John tells the story rather differently.

To put this into context, it’s worth noting that it’s generally agreed that John’s gospel was written significantly after the other three – probably a couple of generations later, around a hundred years after the events. By the time he was writing, the Christian Church was no longer predominantly Jewish – there were believers from all sorts of backgrounds, all over the Roman Empire – you can see this in the way that John feels the need to provide translations of ‘Messiah’ and even ‘Rabbi’.

When Mark’s gospel was written, most of those who were part of the Jesus movement were Jews, many of them Galileans, some eyewitnesses or at most second-hand recipients of the story. They knew where things had taken place, and more to the point, they cared. Jesus was ‘Jesus of Nazareth’, ‘Jesus bar Joseph’.

For John’s audience the particular geographical details – and the social connotations that went with them – are less important. And for the sake of telling his story, he shifts the details, the sequence, the location, around.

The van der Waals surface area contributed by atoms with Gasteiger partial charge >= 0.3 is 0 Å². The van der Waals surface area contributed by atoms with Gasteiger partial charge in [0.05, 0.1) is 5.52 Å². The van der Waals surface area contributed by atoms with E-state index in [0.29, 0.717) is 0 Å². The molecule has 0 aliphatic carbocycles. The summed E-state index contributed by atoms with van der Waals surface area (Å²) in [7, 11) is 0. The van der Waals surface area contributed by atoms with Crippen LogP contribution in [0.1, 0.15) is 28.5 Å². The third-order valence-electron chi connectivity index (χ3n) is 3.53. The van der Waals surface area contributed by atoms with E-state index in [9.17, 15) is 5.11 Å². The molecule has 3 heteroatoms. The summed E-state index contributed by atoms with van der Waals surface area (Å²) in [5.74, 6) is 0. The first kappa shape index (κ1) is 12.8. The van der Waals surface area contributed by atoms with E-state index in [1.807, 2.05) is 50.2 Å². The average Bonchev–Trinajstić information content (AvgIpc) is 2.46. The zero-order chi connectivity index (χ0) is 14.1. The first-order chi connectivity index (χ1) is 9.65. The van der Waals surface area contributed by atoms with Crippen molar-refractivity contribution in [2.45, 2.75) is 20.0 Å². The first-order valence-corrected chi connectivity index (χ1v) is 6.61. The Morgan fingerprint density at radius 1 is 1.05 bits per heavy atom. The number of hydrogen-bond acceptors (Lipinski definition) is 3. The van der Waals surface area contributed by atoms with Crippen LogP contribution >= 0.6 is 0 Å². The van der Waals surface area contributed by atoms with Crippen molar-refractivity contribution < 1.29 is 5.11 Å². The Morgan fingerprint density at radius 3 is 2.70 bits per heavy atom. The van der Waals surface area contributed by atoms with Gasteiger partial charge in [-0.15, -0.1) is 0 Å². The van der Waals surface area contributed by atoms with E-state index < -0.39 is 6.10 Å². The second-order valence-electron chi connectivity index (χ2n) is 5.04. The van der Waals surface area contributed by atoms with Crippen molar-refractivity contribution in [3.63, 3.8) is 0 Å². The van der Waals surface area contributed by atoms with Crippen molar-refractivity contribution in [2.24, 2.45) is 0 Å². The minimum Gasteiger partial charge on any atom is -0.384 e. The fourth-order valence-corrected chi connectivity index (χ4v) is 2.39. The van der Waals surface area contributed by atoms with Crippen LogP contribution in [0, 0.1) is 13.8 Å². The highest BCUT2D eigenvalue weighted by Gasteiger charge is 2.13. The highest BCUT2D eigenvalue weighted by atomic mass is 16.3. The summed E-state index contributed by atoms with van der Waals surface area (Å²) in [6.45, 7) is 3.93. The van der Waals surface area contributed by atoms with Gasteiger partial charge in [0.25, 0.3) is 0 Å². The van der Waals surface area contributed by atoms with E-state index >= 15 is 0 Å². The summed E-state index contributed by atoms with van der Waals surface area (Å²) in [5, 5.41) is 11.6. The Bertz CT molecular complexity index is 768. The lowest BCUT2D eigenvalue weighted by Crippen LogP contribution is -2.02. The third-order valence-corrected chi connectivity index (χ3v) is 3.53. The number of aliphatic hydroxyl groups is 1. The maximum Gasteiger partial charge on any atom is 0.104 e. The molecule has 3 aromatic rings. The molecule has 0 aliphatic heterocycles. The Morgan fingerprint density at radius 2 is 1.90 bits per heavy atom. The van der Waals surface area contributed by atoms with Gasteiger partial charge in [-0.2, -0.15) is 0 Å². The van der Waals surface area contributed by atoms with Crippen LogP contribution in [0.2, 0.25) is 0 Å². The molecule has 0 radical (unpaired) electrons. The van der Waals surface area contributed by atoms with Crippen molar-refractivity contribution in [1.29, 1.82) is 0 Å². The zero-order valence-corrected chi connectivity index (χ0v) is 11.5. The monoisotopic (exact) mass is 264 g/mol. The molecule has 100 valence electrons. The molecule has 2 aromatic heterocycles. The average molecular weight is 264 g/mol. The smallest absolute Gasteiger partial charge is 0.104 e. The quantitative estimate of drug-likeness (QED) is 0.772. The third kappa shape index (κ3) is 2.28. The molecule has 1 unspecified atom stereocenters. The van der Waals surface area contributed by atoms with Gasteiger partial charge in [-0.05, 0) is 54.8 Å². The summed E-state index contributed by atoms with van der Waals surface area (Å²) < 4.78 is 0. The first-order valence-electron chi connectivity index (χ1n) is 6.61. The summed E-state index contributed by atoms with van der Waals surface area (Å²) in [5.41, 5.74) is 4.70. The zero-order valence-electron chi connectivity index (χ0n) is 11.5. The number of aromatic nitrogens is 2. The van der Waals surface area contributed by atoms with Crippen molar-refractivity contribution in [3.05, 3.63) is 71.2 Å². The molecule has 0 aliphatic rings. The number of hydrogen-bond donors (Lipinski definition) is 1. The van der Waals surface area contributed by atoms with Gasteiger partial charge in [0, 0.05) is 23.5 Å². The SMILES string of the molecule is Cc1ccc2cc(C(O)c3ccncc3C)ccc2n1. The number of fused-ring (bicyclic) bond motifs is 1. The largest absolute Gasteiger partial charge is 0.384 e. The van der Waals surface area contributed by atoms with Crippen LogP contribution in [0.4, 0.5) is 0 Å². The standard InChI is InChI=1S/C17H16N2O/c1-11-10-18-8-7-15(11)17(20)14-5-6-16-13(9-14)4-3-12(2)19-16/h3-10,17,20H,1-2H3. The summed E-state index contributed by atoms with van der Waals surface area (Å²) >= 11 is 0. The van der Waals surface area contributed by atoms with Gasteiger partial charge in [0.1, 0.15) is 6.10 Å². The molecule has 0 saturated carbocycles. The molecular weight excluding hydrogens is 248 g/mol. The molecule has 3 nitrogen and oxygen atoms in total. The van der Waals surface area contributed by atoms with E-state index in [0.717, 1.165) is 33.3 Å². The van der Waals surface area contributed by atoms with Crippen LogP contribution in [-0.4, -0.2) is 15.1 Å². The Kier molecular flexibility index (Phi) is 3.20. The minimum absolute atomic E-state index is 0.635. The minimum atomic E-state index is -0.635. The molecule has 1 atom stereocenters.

It’s not “alternative facts” Sean Spicer style – John didn’t, for instance, insist that Jesus had one and a half million followers – John’s gospel rather sort of resembles the way that a small child draws a picture of a person. You know how you get a big head and tiny body and limbs – because the size reflects importance – the face, especially the eyes, the things you look at, that matter most, get drawn big, the rest drops into the background. In the same way, John’s gospel emphasises things that the author considers to be of theological importance, and allows what he considered unimportant details to be lost.

So just in this short passage, we see a couple of central theological ideas in the gospel brought to the front; things that happened later, in the telling of the other gospels, promoted to prominence, and other ideas recede.

In particular, my attention was caught by the interaction between Jesus and Simon.

You probably remember the story of Jesus giving the name ‘Cephas’ or ‘Peter’ to Simon as it’s told by Matthew – it’s near the end of the gospel. Jesus asks the disciples who they believe him to be, and Simon, reflecting on all he has seen and heard, and inspired, Jesus says, by the Spirit of God, answers “you are the Messiah, the son of the living God” – at which point Jesus declare “you will be Peter, and on this rock I will build my Church”.